Noninvasive Fetal Oxygen Monitor Could Make for Safer Deliveries

a computer screen hooked up to a monitor that measures fetal oxygen
A new, externally worn device developed by engineers at UC Davis can directly measure blood oxygen saturation in a fetus during labor and delivery. The device could reduce both the rate of unnecessary cesarean sections and birth complications. (Image by Daniel Fong/UC Davis)

By Andy Fell on June 17, 2020 

"A device to directly measure blood oxygen saturation in a fetus during labor has been developed by researchers at the University of California, Davis. By providing better information about the health of a fetus right before birth, the device could both reduce the rate of cesarean sections and improve outcomes in difficult deliveries.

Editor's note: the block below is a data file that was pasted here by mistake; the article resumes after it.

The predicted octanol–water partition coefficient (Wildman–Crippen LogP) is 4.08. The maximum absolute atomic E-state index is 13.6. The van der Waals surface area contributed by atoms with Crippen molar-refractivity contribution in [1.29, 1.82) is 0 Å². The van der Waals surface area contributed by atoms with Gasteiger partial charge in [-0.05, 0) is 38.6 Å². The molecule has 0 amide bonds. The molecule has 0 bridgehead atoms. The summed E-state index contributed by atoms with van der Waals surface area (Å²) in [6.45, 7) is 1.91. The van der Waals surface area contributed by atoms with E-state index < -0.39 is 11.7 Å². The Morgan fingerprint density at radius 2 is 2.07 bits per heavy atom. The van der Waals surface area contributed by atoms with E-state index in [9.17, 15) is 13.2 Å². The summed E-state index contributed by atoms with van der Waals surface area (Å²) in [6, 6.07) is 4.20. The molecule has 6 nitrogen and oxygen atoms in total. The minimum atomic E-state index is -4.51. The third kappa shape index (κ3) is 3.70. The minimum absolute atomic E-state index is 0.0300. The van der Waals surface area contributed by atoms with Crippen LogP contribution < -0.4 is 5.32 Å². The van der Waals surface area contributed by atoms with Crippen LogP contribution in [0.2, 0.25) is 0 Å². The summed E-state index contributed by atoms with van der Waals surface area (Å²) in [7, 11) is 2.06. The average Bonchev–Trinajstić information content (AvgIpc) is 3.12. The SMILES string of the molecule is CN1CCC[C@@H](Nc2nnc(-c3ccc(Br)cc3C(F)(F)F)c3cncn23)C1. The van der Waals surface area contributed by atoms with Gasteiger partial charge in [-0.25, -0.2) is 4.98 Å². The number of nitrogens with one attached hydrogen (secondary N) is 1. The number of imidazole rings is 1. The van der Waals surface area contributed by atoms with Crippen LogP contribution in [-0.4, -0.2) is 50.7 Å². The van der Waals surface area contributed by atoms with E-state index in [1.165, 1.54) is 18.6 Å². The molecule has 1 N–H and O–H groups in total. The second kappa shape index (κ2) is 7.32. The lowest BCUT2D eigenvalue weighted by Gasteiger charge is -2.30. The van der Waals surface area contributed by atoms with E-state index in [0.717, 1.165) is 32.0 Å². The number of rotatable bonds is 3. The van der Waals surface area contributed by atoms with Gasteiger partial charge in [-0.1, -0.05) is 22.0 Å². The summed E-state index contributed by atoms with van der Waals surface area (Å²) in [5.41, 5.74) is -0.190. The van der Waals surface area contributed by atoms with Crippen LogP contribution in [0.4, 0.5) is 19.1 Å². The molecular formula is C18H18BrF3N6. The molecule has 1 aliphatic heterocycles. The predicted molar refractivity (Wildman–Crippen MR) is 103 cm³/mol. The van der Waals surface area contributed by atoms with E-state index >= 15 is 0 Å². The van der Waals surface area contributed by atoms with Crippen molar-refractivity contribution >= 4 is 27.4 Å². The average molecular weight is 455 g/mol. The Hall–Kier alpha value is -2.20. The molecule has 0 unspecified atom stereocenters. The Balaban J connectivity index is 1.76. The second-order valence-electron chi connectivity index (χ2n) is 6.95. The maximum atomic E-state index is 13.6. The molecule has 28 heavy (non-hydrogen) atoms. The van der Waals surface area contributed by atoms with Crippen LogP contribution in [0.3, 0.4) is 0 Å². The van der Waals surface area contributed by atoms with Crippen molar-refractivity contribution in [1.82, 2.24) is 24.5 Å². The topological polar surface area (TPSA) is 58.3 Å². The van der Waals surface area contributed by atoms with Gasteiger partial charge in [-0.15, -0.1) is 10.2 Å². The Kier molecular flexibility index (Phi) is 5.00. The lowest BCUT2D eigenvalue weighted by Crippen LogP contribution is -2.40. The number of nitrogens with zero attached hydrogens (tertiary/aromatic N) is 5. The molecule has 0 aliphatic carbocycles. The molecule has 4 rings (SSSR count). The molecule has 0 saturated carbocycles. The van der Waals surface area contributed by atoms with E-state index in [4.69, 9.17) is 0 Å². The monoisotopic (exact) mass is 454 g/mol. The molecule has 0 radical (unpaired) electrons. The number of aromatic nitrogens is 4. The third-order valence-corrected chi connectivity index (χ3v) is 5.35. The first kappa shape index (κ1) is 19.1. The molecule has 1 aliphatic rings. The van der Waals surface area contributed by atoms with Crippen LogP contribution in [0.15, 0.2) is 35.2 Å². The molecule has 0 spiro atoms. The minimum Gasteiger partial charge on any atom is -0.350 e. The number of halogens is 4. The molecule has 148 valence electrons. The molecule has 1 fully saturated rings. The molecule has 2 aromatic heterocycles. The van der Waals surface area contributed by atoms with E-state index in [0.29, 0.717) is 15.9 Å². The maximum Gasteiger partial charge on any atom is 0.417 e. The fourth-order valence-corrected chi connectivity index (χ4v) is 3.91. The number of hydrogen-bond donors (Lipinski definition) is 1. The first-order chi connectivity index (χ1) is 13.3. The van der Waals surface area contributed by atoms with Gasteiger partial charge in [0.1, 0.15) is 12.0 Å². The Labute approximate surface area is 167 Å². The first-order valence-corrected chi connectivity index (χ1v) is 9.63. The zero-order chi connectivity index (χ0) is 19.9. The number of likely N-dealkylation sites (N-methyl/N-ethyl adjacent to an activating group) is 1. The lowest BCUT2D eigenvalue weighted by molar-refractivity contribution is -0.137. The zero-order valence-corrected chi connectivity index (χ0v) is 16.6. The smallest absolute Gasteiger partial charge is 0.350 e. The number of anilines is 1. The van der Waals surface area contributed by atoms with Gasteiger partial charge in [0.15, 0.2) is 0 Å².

Since the 1970s, U.S. obstetricians have monitored fetal heart rate and the mother’s rate of contractions as a way to assess the health of the fetus during labor. Taken together, these measurements are a proxy for fetal blood oxygen levels. If the fetus is deprived of oxygen before birth, it may suffer lasting damage or die — leading doctors to perform C-sections if they think a fetus is getting into trouble.

This practice has led to a high rate of C-sections, but without much improvement in the rate of fetal complications associated with oxygen deficiency."

Read the full story at UC Davis News

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